• Nurmi, Johanna; Knittle, Keegan; Ginchev, Todor; Khattak, Fida; Helf, Christopher; Zwickl, Patrick; Castellano-Tejedor, Carmina; Lusilla-Palacios, Pilar; Costa-Requena, Jose; Ravaja, Niklas; Haukkala, Ari (2020)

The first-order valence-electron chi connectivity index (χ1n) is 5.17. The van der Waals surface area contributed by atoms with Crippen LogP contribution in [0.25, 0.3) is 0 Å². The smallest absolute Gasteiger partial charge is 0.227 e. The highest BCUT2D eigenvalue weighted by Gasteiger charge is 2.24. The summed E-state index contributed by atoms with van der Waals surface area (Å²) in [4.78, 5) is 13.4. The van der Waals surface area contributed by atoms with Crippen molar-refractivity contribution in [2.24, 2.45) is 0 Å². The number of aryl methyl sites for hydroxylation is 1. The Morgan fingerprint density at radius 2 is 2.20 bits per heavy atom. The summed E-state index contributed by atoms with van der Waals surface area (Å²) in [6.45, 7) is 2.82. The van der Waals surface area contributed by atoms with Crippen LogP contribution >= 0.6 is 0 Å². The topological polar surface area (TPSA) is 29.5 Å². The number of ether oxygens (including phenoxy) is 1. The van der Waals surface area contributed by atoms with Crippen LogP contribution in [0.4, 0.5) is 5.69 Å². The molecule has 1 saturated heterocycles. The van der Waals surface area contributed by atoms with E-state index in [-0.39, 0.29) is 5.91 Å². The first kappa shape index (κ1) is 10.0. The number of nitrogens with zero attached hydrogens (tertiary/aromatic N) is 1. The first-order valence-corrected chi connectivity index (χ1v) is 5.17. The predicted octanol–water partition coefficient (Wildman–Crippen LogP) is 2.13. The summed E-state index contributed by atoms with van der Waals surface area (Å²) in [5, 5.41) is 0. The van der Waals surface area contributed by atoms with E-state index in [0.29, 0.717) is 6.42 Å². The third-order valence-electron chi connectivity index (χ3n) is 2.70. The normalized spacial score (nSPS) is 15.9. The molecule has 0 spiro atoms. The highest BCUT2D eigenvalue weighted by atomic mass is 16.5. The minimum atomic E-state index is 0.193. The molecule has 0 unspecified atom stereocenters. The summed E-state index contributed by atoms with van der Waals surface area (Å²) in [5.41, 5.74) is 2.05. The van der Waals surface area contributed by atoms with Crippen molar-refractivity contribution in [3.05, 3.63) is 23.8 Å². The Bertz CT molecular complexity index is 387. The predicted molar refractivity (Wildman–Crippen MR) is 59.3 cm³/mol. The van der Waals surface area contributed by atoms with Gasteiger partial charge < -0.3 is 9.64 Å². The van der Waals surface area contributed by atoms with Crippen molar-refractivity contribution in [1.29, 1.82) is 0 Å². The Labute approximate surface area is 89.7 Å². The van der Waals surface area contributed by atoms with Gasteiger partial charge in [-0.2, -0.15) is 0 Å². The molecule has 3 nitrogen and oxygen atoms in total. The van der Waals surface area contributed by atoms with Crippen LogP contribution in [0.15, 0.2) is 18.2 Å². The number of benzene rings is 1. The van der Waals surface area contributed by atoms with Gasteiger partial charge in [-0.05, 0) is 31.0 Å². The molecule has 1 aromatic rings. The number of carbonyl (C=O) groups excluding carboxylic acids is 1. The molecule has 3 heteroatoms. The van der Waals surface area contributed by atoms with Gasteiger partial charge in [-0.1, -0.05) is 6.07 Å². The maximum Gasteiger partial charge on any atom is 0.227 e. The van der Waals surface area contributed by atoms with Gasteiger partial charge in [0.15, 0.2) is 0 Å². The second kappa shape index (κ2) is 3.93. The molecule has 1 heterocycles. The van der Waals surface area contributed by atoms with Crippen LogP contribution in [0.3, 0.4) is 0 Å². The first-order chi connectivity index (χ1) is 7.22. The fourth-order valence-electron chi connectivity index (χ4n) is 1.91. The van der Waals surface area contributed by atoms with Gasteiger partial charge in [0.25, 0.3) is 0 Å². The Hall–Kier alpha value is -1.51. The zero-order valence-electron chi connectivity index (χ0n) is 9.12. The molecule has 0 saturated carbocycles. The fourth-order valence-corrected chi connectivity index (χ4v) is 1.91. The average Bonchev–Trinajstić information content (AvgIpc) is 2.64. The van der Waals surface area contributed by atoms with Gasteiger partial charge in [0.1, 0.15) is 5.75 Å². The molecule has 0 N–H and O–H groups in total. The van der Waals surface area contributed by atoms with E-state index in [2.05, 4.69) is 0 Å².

Background: Most adults do not engage in sufficient physical activity to maintain good health. Smartphone apps are increasingly used to support physical activity but typically focus on tracking behaviors with no support for the complex process of behavior change. Tracking features do not engage all users, and apps could better reach their targets by engaging users in reflecting their reasons, capabilities, and opportunities to change. Motivational interviewing supports this active engagement in self-reflection and self-regulation by fostering psychological needs proposed by the self-determination theory (ie, autonomy, competence, and relatedness). However, it is unknown whether digitalized motivational interviewing in a smartphone app engages users in this process. Objective: This study aimed to describe the theory- and evidence-based development of the Precious app and to examine how digitalized motivational interviewing using a smartphone app engages users in the behavior change process. Specifically, we aimed to determine if use of the Precious app elicits change talk in participants and how they perceive autonomy support in the app. Methods: A multidisciplinary team built the Precious app to support engagement in the behavior change process. The Precious app targets reflective processes with motivational interviewing and spontaneous processes with gamified tools, and builds on the principles of self-determination theory and control theory by using 7 relational techniques and 12 behavior change techniques. The feasibility of the app was tested among 12 adults, who were asked to interact with the prototype and think aloud. Semistructured interviews allowed participants to extend their statements. Participants’ interactions with the app were video recorded, transcribed, and analyzed with deductive thematic analysis to identify the theoretical themes related to autonomy support and change talk. Results: Participants valued the autonomy supportive features in the Precious app (eg, freedom to pursue personally relevant goals and receive tailored feedback). We identified the following five themes based on the theory-based theme autonomy support: valuing the chance to choose, concern about lack of autonomy, expecting controlling features, autonomous goals, and autonomy supportive feedback. The motivational interviewing features actively engaged participants in reflecting their outcome goals and reasons for activity, producing several types of change talk and very little sustain talk. The types of change talk identified were desire, need, reasons, ability, commitment, and taking steps toward change. Conclusions: The Precious app takes a unique approach to engage users in the behavior change process by targeting both reflective and spontaneous processes. It allows motivational interviewing in a mobile form, supports psychological needs with relational techniques, and targets intrinsic motivation with gamified elements. The motivational interviewing approach shows promise, but the impact of its interactive features and tailored feedback needs to be studied over time. The Precious app is undergoing testing in a series of n-of-1 randomized controlled trials. KEYWORDS health app; mHealth; human-computer interaction; prevention; service design; usability design; intrinsic motivation; reflective processes; spontaneous processes; engagement; self-determination theory; autonomous motivation; gamification; physical activity